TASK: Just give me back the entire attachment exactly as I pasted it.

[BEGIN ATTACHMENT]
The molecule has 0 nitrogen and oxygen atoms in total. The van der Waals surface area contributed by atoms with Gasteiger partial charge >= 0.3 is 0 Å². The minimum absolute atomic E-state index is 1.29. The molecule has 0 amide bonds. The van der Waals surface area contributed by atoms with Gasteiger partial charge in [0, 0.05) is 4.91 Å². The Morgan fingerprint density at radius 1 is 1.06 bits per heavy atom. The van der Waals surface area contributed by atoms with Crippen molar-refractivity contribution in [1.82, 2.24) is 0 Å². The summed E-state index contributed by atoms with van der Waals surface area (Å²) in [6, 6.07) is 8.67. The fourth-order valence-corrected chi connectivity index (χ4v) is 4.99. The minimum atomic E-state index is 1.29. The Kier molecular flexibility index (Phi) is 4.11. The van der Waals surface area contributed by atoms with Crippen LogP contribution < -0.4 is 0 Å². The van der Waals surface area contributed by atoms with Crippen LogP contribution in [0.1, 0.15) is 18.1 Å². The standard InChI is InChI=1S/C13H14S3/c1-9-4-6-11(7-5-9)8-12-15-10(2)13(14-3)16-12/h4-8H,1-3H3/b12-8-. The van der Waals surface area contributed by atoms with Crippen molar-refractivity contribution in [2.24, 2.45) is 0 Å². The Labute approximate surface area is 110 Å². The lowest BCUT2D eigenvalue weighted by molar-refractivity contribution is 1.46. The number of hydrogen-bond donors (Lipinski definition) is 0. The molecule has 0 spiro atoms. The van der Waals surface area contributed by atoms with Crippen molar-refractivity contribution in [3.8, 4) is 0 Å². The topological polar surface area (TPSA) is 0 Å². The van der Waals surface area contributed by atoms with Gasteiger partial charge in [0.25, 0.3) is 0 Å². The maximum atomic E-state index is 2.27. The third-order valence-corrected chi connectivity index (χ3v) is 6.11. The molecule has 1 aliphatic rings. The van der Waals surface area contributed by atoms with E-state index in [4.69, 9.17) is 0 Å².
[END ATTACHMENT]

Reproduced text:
The molecule has 0 nitrogen and oxygen atoms in total. The van der Waals surface area contributed by atoms with Gasteiger partial charge >= 0.3 is 0 Å². The minimum absolute atomic E-state index is 1.29. The molecule has 0 amide bonds. The van der Waals surface area contributed by atoms with Gasteiger partial charge in [0, 0.05) is 4.91 Å². The Morgan fingerprint density at radius 1 is 1.06 bits per heavy atom. The van der Waals surface area contributed by atoms with Crippen molar-refractivity contribution in [1.82, 2.24) is 0 Å². The summed E-state index contributed by atoms with van der Waals surface area (Å²) in [6, 6.07) is 8.67. The fourth-order valence-corrected chi connectivity index (χ4v) is 4.99. The minimum atomic E-state index is 1.29. The Kier molecular flexibility index (Phi) is 4.11. The van der Waals surface area contributed by atoms with Crippen LogP contribution < -0.4 is 0 Å². The van der Waals surface area contributed by atoms with Crippen LogP contribution in [0.1, 0.15) is 18.1 Å². The standard InChI is InChI=1S/C13H14S3/c1-9-4-6-11(7-5-9)8-12-15-10(2)13(14-3)16-12/h4-8H,1-3H3/b12-8-. The van der Waals surface area contributed by atoms with Crippen molar-refractivity contribution in [2.24, 2.45) is 0 Å². The Labute approximate surface area is 110 Å². The lowest BCUT2D eigenvalue weighted by molar-refractivity contribution is 1.46. The number of hydrogen-bond donors (Lipinski definition) is 0. The molecule has 0 spiro atoms. The van der Waals surface area contributed by atoms with Crippen molar-refractivity contribution in [3.8, 4) is 0 Å². The topological polar surface area (TPSA) is 0 Å². The van der Waals surface area contributed by atoms with Gasteiger partial charge in [0.25, 0.3) is 0 Å². The maximum atomic E-state index is 2.27. The third-order valence-corrected chi connectivity index (χ3v) is 6.11. The molecule has 1 aliphatic rings. The van der Waals surface area contributed by atoms with E-state index in [4.69, 9.17) is 0 Å².